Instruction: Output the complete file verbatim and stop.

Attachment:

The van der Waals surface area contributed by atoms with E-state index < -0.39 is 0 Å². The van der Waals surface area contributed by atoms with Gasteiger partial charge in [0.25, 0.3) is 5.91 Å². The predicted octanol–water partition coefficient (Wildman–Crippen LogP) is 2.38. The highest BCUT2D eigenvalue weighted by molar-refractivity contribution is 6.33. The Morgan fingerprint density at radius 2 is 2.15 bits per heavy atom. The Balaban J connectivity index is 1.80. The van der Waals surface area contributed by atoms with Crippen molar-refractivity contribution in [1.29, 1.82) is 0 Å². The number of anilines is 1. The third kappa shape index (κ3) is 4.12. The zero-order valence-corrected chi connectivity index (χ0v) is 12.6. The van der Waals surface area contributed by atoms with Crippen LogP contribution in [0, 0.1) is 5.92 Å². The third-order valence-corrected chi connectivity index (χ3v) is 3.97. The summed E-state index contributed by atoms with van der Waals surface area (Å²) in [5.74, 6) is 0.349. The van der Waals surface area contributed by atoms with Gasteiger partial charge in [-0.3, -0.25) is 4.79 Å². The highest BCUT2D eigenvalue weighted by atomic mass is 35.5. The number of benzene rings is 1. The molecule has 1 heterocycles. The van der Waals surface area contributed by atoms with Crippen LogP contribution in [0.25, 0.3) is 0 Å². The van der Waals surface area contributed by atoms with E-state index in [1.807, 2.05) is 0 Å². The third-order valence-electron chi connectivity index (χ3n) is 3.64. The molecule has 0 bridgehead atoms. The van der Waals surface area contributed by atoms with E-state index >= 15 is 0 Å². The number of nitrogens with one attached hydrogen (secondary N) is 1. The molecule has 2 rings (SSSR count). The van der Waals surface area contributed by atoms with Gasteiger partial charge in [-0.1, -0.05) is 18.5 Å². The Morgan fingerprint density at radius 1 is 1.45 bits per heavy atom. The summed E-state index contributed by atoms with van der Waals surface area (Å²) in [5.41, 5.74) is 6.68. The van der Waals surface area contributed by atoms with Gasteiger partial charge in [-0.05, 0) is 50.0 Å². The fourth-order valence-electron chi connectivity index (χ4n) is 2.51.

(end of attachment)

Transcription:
The van der Waals surface area contributed by atoms with E-state index < -0.39 is 0 Å². The van der Waals surface area contributed by atoms with Gasteiger partial charge in [0.25, 0.3) is 5.91 Å². The predicted octanol–water partition coefficient (Wildman–Crippen LogP) is 2.38. The highest BCUT2D eigenvalue weighted by molar-refractivity contribution is 6.33. The Morgan fingerprint density at radius 2 is 2.15 bits per heavy atom. The Balaban J connectivity index is 1.80. The van der Waals surface area contributed by atoms with Crippen molar-refractivity contribution in [1.29, 1.82) is 0 Å². The number of anilines is 1. The third kappa shape index (κ3) is 4.12. The zero-order valence-corrected chi connectivity index (χ0v) is 12.6. The van der Waals surface area contributed by atoms with Crippen LogP contribution in [0, 0.1) is 5.92 Å². The third-order valence-corrected chi connectivity index (χ3v) is 3.97. The summed E-state index contributed by atoms with van der Waals surface area (Å²) in [5.74, 6) is 0.349. The van der Waals surface area contributed by atoms with Gasteiger partial charge in [-0.3, -0.25) is 4.79 Å². The highest BCUT2D eigenvalue weighted by atomic mass is 35.5. The number of benzene rings is 1. The molecule has 1 heterocycles. The van der Waals surface area contributed by atoms with Crippen LogP contribution in [0.25, 0.3) is 0 Å². The van der Waals surface area contributed by atoms with E-state index in [1.807, 2.05) is 0 Å². The third-order valence-electron chi connectivity index (χ3n) is 3.64. The molecule has 0 bridgehead atoms. The van der Waals surface area contributed by atoms with E-state index >= 15 is 0 Å². The number of nitrogens with one attached hydrogen (secondary N) is 1. The molecule has 2 rings (SSSR count). The van der Waals surface area contributed by atoms with Gasteiger partial charge in [-0.1, -0.05) is 18.5 Å². The Morgan fingerprint density at radius 1 is 1.45 bits per heavy atom. The summed E-state index contributed by atoms with van der Waals surface area (Å²) in [5.41, 5.74) is 6.68. The van der Waals surface area contributed by atoms with Gasteiger partial charge in [-0.05, 0) is 50.0 Å². The fourth-order valence-electron chi connectivity index (χ4n) is 2.51.